Reflections on egoistic love (and religion)

Being in love a few years ago and then out of love since last year has done some really weird things to how I relate to egoism. But reading Stirner’s Critics turns out to be a good way to make sense of it. When I fell in love, and keep in mind that back then it was probably the first time in years since I felt like that about someone, it was like I was ready to live my life for another person for the first time, and only her. But is that not because I felt like I was alive through her? Or is it not that there’s a certain forgetting involved?

Max Stirner, writing in third person in Stirner’s Critics, talks about egoistic love in response to the likes of Ludwig Feuerbach, a certain “Szeliga” (possibly Franz von Zychlinski), and Moses Hess. Their contention is that the egoist cannot really have love, that the egoist cannot have a “sweetheart”, that the egoist man is destined only to marry a rich woman who then bickers at him constantly, that the egoist is nothing but a “human-beast”. They rally around “unselfish love”, which they take to mean a sort of self-sacrifice towards some higher purpose, in opposition to the mere satisfaction of the organ. The part about Stirner’s response that stuck out for me is the discussion of self-forgetting in relation to love. He pointed out that Feuerbach still lived in a world that was essentially his own, just as we all really do in the sense not only of egoism being mutual to us all but also that this world is really “our” world because of it. The world here is basically what you are not, but it is in a relationship with you and then belongs to you, and you, the unique, are unique together with “your property”. But it doesn’t escape you that this “property” is still also its own as much as you are, it has its own existence just like you do.

The real deal for me was the point about self-forgetfulness. You forget yourself in sweet self-forgetting in your relationships. But do you disappear as a result of that? No. You just stop thinking of yourself. People forget about themselves in the moment of looking into another person’s eyes, or looking up to the stars, or even looking at tiny animals under a microscope, and in fact everyone seems to forget themselves all the time, often thousands of times in an hour. But do you only exist just because you think about yourself all the time? That’s absurd. Of course you’re still here. You’re just thinking about something else while you’re here! But forgetting about yourself, “losing” yourself in a moment and coming back, is one of the ways that individuals enjoy themselves. It’s part of why people get intoxicated in various ways. That’s the pleasure we take in our world. But it’s not this in itself that dupes us. The ignorance that leads to the illusion of “unselfishness” comes from forgetting that the world is “our” world. What Stirner calls “duped egoism” is what happens when we throw ourselves at the mercy of an alienated world (or what Stirner calls the “absolute” world) that we take as a “higher” world outside ourselves and waste our self-consciousness as a result. We thus fall into self-denial while idealising a world outside ourselves.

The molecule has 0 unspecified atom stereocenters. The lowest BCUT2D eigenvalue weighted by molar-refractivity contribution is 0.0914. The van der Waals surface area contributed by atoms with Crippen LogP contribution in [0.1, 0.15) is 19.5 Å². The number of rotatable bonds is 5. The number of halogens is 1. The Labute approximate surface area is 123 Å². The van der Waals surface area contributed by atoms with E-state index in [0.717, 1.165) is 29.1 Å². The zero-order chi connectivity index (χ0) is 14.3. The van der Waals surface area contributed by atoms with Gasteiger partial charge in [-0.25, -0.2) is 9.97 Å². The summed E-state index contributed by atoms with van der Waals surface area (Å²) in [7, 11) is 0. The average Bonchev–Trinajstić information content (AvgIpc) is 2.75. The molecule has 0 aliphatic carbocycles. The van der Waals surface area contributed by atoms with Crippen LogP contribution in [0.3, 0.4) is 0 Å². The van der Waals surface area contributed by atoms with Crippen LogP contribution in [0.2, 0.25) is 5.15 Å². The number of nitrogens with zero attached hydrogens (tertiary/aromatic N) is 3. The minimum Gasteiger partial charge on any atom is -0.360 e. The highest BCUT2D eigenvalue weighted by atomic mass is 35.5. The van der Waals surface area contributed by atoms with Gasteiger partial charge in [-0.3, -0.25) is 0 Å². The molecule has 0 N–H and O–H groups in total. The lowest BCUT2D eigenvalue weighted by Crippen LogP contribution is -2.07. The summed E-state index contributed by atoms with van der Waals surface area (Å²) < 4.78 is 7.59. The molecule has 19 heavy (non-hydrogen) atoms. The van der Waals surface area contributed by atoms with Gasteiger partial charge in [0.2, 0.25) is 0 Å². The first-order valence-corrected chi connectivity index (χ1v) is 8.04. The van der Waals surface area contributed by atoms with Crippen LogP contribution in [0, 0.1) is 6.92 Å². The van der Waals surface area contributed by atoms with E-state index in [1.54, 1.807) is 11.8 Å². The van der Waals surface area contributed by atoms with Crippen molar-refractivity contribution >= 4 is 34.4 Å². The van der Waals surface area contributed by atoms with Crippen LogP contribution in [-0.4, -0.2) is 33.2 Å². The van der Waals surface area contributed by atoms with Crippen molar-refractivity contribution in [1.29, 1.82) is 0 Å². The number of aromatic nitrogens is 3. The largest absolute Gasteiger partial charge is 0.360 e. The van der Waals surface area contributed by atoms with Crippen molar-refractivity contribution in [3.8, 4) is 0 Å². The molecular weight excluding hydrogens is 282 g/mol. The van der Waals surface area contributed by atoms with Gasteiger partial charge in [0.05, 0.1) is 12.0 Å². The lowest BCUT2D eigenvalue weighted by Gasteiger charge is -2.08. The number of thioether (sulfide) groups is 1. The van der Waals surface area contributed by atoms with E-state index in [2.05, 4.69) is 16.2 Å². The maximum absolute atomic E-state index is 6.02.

You know, that can happen as you forget about yourself, at least for long enough. Or at least it can happen when you forget about the fact that it’s you who is enjoying, you who is coming alive, you who “owns” around you, and so does everyone else. You stop thinking about yourself once in a while, more often than you might think, and sometimes you actively set out to do so for your own self-enjoyment. But what if you forget the fact that you’re forgetting yourself for your own pleasure? That’s what Stirner means when he says that the real problem is when we forget that the world is “ours”. It’s self-denial. And, convinced that we are not of ourselves or owning our world when we love others, convinced that we now draw our breath just so another person can feel us, we fall into ignorance and we dupe ourselves. And in the end it doesn’t help anyone when you forget yourself as the lover, that you’re the star in someone’s sky just as much as the other person might be in your own.